Disraeli the cad, Disraeli the bounder
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To many Jews there was a pleasing symmetry when Ed Miliband invoked Benjamin Disraeli in a much-trumpeted speech in Manchester in October 2010. Here was a Jewish leader of the Opposition Labour Party, with a fair chance of becoming the next prime minister, recalling the vision of Britain articulated by the country’s sole Jewish-born premier. It was “a vision of Britain coming together to face the challenges we faced. Disraeli called it ‘One Nation’.”
Unfortunately, only a politician selectively acquainted with 19th century political history and the life of Disraeli could have made such a claim in all seriousness. Closer inspection of Disraeli’s background and his career suggest that both Jews and leaders of the Labour Party should steer well clear of him.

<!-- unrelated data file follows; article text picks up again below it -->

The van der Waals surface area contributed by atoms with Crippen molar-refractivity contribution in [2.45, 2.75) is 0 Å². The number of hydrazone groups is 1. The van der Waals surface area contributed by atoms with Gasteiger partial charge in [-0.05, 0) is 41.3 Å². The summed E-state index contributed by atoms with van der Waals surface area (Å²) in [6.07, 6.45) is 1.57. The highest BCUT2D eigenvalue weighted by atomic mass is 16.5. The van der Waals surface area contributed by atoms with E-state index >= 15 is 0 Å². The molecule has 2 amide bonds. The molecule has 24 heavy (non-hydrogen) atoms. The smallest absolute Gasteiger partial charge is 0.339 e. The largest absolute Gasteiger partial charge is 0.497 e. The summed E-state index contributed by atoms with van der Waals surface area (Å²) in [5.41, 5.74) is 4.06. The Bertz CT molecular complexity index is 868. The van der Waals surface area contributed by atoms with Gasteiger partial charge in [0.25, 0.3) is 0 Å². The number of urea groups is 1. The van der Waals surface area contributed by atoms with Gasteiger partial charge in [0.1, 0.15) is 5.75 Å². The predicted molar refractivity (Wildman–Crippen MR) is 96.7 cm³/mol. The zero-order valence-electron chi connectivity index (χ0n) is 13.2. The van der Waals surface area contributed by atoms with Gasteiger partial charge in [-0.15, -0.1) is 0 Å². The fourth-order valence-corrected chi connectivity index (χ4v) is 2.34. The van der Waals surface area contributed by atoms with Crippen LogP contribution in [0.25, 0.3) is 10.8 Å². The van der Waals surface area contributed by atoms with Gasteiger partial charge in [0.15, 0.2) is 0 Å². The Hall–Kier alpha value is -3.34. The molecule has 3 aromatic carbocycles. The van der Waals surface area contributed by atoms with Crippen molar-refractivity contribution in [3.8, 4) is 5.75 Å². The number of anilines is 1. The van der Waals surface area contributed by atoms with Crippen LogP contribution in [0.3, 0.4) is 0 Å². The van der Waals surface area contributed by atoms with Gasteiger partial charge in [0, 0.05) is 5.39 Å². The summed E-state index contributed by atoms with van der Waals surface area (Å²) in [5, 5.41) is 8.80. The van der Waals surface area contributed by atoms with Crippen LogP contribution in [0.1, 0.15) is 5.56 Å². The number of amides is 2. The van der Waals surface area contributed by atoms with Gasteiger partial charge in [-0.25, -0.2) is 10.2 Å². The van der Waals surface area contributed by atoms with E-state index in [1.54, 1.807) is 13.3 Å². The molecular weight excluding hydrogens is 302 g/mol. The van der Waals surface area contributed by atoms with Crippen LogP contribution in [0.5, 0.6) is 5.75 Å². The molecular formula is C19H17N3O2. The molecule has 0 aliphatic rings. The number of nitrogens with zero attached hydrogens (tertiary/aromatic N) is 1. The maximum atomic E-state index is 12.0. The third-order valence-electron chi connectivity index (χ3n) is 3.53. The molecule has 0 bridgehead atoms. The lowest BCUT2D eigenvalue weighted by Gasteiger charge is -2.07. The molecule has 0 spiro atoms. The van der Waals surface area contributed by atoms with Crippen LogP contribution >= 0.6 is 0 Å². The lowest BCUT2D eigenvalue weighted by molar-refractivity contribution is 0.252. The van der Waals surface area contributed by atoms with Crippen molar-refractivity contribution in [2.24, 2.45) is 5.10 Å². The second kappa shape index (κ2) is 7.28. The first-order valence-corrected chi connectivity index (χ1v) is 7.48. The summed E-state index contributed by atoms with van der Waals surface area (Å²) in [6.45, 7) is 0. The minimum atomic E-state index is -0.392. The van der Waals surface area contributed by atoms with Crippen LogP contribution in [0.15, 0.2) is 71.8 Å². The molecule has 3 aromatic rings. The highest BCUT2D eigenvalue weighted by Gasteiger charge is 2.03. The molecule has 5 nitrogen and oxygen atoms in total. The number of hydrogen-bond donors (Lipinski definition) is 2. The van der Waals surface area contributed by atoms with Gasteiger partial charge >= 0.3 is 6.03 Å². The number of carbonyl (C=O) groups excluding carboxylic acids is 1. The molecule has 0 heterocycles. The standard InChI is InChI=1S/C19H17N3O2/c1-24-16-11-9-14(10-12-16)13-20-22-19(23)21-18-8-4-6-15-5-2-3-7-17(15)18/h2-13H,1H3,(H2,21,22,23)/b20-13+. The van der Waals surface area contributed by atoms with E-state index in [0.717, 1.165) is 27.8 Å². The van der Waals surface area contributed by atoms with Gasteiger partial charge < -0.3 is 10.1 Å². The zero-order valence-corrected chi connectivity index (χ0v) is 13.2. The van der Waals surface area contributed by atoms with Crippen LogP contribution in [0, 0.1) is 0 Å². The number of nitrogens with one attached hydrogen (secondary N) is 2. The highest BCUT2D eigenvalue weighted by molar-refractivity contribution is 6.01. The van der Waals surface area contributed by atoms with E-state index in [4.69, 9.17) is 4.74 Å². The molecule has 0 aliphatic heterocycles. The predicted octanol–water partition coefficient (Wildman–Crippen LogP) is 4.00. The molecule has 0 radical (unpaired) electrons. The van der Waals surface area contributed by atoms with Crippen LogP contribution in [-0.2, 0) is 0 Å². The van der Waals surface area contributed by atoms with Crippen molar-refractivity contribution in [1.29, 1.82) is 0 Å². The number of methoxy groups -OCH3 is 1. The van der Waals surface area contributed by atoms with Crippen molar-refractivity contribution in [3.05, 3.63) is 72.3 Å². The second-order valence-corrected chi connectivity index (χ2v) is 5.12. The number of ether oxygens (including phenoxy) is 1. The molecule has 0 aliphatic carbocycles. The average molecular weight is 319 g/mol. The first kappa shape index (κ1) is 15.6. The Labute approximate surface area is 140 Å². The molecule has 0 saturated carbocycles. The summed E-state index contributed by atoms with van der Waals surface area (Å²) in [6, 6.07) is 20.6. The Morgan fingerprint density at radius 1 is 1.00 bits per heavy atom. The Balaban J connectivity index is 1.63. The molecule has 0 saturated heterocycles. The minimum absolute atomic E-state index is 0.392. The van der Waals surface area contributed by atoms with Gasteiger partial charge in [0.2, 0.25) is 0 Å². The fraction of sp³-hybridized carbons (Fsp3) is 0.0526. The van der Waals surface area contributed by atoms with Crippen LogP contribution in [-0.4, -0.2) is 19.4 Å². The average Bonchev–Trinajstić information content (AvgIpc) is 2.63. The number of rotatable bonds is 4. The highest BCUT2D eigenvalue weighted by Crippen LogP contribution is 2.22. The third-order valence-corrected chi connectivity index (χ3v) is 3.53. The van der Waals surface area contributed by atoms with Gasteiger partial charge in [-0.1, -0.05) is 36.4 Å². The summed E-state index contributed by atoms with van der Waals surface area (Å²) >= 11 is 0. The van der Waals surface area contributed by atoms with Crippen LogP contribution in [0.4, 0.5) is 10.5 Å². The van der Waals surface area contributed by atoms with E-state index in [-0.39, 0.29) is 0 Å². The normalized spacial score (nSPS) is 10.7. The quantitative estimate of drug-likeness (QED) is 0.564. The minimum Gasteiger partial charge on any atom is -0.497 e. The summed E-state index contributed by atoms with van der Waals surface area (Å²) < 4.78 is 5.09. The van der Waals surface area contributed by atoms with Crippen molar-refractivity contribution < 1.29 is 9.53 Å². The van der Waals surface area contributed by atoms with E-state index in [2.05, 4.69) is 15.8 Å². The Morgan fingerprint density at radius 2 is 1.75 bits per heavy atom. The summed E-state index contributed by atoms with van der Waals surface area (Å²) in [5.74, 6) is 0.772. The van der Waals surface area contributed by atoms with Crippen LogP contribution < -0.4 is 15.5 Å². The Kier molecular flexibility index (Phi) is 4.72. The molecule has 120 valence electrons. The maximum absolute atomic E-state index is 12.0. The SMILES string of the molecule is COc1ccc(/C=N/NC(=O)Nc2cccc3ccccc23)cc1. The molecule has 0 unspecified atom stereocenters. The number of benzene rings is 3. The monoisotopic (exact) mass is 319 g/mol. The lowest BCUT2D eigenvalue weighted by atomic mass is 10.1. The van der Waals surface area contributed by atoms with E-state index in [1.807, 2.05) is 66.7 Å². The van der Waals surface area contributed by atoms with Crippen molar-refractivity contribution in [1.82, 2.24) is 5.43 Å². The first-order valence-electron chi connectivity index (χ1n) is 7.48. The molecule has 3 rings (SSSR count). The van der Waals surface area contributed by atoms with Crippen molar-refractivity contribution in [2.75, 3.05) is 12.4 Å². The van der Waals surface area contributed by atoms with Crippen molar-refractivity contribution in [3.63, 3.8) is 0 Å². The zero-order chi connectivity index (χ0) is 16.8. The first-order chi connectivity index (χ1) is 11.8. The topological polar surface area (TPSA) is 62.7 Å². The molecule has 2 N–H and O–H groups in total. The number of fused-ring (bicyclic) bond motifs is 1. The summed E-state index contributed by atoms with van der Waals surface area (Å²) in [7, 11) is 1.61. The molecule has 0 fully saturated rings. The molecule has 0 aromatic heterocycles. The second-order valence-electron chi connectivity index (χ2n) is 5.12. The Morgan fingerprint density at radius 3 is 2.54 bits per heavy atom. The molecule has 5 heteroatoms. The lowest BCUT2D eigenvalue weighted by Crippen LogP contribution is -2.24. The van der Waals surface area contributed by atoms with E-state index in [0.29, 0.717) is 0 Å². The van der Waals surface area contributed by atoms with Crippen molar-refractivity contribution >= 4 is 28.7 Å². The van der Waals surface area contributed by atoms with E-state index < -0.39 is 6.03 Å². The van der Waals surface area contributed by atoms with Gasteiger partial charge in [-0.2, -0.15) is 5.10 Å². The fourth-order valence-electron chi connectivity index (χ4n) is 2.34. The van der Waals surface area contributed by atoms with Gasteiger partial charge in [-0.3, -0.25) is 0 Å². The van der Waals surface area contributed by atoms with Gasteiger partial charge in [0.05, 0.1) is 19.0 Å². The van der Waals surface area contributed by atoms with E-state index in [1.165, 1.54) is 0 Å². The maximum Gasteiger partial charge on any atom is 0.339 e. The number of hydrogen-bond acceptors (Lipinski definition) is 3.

Benjamin Disraeli was born in London in 1804 and grew up in a typical Jewish milieu. Typical, that is, of Sephardi Jewish immigrants to London and their descendants. His forebears were “port Jews” who had migrated along trade routes from northern Italy to London, a cosmopolitan maritime trading centre. London offered them an easy-going environment, but they were only loosely attached to Judaism anyway.
Benjamin’s father, Isaac, visited Paris in the 1780s and imbibed the radical ideas of the Enlightenment. Although he reacted against the French Revolution and became a vehement Tory, he embraced the Enlightenment critique of Judaism. In 1798 he penned an article praising the reformer Moses Mendelssohn and 35 years later published an excoriating attack on Jewish Orthodoxy, perversely entitled The Genius of Judaism. Isaac famously broke with the Bevis Marks community and had his son baptised in the year that Benjamin ought to have had his barmitzvah.
Obdurate, malignant, odious and revolting — Benjamin Disraeli on lower-class Jews
Such total assimilation was hardly unusual amongst Sephardim at that juncture. What distinguished the young Benjamin was the combination of Tory opinions, absorbed from his father, and vaulting ambition.